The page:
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What the hell is self-rising cake flour and, more importantly, where did I get it?

Recipe: Nigella’s Chocolate Cherry Cupcakes

Cupcakes gone blond

So today my shining light of a daughter turns 18, which makes me 97, or maybe it just feels that way. Anyhow, with such an auspicious occasion to mark, I wanted to find an appropriate treat to cap the festive birthday dinner — traditionally the birthday girl’s choice, and as always she’s requested mac and cheese with grilled asparagus on the side.

Allegedly purchased by me, but when?

I found this delightfully easy recipe for chocolate cherry cupcakes in Nigella’s Domestic Goddess book, and was congratulating myself on coming up with the perfect marriage of the adult (sour cherries, dark chocolate) and the childish (cupcakes) in an incredibly simple recipe (bonus!), when I noticed that it called for self-rising cake flour. Now, this item struck me as just a tad exotic to have on hand, but lo and behold after a bit of frantic rummaging I did find some in the dark recesses of the pantry. It is, to say the least, unusual to find exactly what I need on any given day; however, given my customary frame of mind during a trip to Fairway, it is not surprising that I have in stock things I can’t recall ever buying.

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Nigella: You knew it would come to this sooner or later

Love her or hate her, Miss Lawson is for many the original short-cut taking, taste-as-you-go then eat-with-abandon kitchen slattern, and for that alone I will always be a fan. I stumbled upon Nigella Bites in 2001 and loved the show’s clever editing, Nigella’s girlfriend-y chatter and her refreshingly relaxed approach to both cooking and eating.

Over the years, however, as the domestic goddess juggernaut picked up steam, I began to feel a creeping unease, and by the time we got to Nigella Express in 2007, the experience of watching her cook had begun to make me squirm, and not in a good way. With adjectives multiplying like randy bunnies and the chatter taking on a, how shall I say, slightly overheated feel, the experience became more than I could reasonably endure, at least without a partner.

Witness the foreplay for a chocolate raspberry pavlova recipe:

“You just cannot beat a pav in summer, and in particular this dark beauty. The crisp and chewy chocolate meringue base, rich in cocoa and beaded nuggets of chopped plain chocolate, provides a sombre, almost purple-brown layer beneath the fat whiteness of the cream and matt, glowering crimson raspberries on top: it is a killer combination.”

Ooh, sorry. I just slid off the glistening seat of my rigid ebony desk chair, the fat whiteness of my pale, billowing ass tumbling with a surprising, yet somehow satisfying, plop onto the plush, mellow lusciousness of the ruby and citron carpet below.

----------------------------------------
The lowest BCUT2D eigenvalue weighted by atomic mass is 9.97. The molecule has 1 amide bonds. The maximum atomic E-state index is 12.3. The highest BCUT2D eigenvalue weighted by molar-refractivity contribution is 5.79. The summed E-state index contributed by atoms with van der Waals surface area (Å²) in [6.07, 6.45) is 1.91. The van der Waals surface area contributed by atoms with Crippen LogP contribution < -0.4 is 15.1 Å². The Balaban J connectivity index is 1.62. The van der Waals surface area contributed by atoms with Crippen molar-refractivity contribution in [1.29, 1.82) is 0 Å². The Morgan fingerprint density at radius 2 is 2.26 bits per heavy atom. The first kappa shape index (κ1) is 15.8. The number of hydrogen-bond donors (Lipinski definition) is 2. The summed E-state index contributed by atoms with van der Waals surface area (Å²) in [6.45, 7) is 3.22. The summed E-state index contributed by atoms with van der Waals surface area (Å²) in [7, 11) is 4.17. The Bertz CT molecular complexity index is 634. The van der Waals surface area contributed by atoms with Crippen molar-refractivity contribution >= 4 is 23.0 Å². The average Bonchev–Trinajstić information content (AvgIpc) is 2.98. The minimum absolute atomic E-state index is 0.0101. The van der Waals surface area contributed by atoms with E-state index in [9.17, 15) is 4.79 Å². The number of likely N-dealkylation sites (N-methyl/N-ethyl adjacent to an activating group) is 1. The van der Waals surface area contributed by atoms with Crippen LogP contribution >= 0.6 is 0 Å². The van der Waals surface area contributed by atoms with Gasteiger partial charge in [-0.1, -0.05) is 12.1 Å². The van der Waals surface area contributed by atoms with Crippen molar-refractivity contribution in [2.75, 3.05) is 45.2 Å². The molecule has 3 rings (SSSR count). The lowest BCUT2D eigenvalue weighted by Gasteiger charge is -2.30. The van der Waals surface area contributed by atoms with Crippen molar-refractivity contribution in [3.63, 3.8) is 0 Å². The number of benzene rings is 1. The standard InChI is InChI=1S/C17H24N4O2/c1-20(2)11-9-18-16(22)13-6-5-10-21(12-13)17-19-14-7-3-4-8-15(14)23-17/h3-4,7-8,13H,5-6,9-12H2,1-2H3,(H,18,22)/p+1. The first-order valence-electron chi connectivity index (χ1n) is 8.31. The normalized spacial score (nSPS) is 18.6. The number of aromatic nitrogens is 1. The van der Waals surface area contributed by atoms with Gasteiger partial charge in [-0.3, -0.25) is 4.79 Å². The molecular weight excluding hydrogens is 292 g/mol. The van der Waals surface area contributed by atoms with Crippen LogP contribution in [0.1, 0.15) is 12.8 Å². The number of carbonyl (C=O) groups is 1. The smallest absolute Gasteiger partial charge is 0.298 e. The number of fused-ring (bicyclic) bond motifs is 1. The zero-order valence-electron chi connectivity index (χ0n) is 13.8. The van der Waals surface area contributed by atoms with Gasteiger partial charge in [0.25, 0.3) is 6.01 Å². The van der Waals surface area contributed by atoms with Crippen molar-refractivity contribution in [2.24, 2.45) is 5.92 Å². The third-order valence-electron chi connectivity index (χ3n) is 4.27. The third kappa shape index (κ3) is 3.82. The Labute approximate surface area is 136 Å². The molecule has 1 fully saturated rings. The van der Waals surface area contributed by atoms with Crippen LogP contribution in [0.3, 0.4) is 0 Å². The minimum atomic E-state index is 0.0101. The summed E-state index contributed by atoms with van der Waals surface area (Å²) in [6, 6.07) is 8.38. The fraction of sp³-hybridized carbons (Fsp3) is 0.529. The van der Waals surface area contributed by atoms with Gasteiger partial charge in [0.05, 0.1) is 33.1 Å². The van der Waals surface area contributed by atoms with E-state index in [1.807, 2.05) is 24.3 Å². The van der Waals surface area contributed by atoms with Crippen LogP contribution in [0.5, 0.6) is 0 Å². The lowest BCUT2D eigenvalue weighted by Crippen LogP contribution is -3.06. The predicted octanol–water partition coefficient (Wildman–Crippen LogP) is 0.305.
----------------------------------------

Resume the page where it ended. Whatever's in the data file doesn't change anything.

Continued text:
Oh God, it’s happening again and all I’ve been looking at are YouTube videos.

My recommendation: Like that of the Rolling Stones, Nigella’s early work in both print and video is by far the best. Her cookbooks are worth buying, since most include several very good recipes and some great tips, for instance, when she suggests roasting beets rather than boiling them or serving deep fat fried Mars bars to your girlfriends, and don’t even think of telling me this does not appeal. If it doesn’t, you’re either hanging with the wrong crowd or need to get to Walmart more often, or both.

From Nigella Bites: Gingery-hot duck salad (because I find duck fat repulsive, I peel it off, melt a little in the pan to cook the duck, then chuck it as soon as humanly possible – up to you) and Vietnamese chicken and mint salad are fabulous, as is the recipe for Italian sausages and lentils.

In Forever Summer I like the cold beet soup. The slow cooked lemon garlic chicken is a real winner, too. The method is foolproof for producing meat that slides off the bone, though I usually omit the lemon and brush on barbecue sauce before the final high heat cooking time. Sticky, sweet and salty? You bet. That’s just the way I roll, but you may prefer the original.

Nigella and I part ways on the issue of mixing red and green ingredients in salads — I’m all for it, and I cannot urge you strongly enough to avoid the carrot and peanut salad; I tried it during my early, true-believer phase and it’s as delicious as it sounds. And let’s not even get into the watermelon, olive and feta salad. Even at the height of my fanaticism, I never even considered that one, no matter how convincing her argument in favor. Ugh.

And what is pavolva anyway?

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